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US elections will decide country's stem cell policy

1 November 2004
By BioNews
Appeared in BioNews 282

In the final run-up to the US presidential election on 2 November, both candidates have been heavily campaigning, including on the issue of embryonic stem cell (ES) research. Democratic candidate Senator John Kerry promises to abandon the restrictions placed on ES cell research by Bush in 2001. Bush's policy limits federally-funded researchers in the US to working only on ES cell lines already in existence by 9 August 2001. Many scientists believe that there are too few of these lines and that those cell lines available have limited usefulness. They say that ES cell research in the US is less advanced than it could be, although American scientists are free to create new cell lines using private funds.

Republicans, including Bush, have accused the Kerry campaign of over-emphasising the potential of ES cells. Bush's position is that the destruction of early embryos - necessary to derive ES cells - is the destruction of human life. Kerry was supported by the late Christopher Reeve, who campaigned for the use of ES cells in spinal injury research. Actor Michael J Fox, a Parkinson's disease sufferer, and a number of other famous names, including Nancy Reagan, also support Kerry. The Bush campaign has also criticised Kerry for saying that the President 'banned' ES cell research with federal money, insisting that Bush is the first president ever to fund such research. But, say the Democrats, while Bush may have granted the first funds, the policy was put in place by his predecessor, Bill Clinton.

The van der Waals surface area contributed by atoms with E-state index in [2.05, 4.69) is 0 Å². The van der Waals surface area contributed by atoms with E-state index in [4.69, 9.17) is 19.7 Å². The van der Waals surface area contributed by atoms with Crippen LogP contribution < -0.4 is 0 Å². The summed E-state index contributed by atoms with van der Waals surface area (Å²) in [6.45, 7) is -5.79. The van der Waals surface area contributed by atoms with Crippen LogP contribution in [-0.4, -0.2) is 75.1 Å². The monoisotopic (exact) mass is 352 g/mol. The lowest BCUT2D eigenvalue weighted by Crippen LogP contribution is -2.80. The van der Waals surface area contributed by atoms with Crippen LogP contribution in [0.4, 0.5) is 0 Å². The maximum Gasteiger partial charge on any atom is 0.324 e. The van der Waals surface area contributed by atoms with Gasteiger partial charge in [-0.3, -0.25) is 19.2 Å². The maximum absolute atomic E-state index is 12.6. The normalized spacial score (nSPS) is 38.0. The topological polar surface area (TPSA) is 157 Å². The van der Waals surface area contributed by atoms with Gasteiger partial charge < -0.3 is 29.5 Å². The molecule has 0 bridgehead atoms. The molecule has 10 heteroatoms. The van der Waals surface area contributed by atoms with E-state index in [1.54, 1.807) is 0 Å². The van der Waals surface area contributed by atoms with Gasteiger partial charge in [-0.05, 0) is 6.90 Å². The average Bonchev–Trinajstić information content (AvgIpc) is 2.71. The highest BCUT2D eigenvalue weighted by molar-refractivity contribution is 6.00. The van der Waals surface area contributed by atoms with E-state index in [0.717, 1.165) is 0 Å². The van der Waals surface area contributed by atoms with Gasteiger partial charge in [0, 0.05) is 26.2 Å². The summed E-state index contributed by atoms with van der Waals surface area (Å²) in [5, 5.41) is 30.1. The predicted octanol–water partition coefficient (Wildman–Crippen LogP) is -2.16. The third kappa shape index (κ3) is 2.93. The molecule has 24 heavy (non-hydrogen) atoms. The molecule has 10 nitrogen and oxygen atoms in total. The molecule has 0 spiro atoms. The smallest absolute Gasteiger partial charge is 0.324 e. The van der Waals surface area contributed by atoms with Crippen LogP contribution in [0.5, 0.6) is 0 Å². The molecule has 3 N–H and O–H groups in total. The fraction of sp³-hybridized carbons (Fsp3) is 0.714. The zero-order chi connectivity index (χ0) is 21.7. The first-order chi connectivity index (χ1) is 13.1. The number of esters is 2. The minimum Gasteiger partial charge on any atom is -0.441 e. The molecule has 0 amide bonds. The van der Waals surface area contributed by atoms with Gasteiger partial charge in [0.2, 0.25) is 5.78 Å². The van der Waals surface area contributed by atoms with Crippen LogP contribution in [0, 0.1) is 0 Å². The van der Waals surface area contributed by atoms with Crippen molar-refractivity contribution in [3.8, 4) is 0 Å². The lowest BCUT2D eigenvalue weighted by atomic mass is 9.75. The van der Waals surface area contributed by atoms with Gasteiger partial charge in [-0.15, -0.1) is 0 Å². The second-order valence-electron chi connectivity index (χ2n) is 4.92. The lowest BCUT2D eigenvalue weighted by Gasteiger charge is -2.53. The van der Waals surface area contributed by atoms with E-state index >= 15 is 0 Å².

Republican Senator Arlen Specter, campaigning for re-election to the Senate on 2 November, has 'veered into lonely territory for a Republican', by publicly announcing his support for ES cell research in the days before the election. National opinion polls have tended to show a majority of people in favour of ES cell research and he is hoping to use this to influence the votes. But commentators warn that he - and Kerry - risk 'alienating some conservative voters who have ethical concerns about the science'.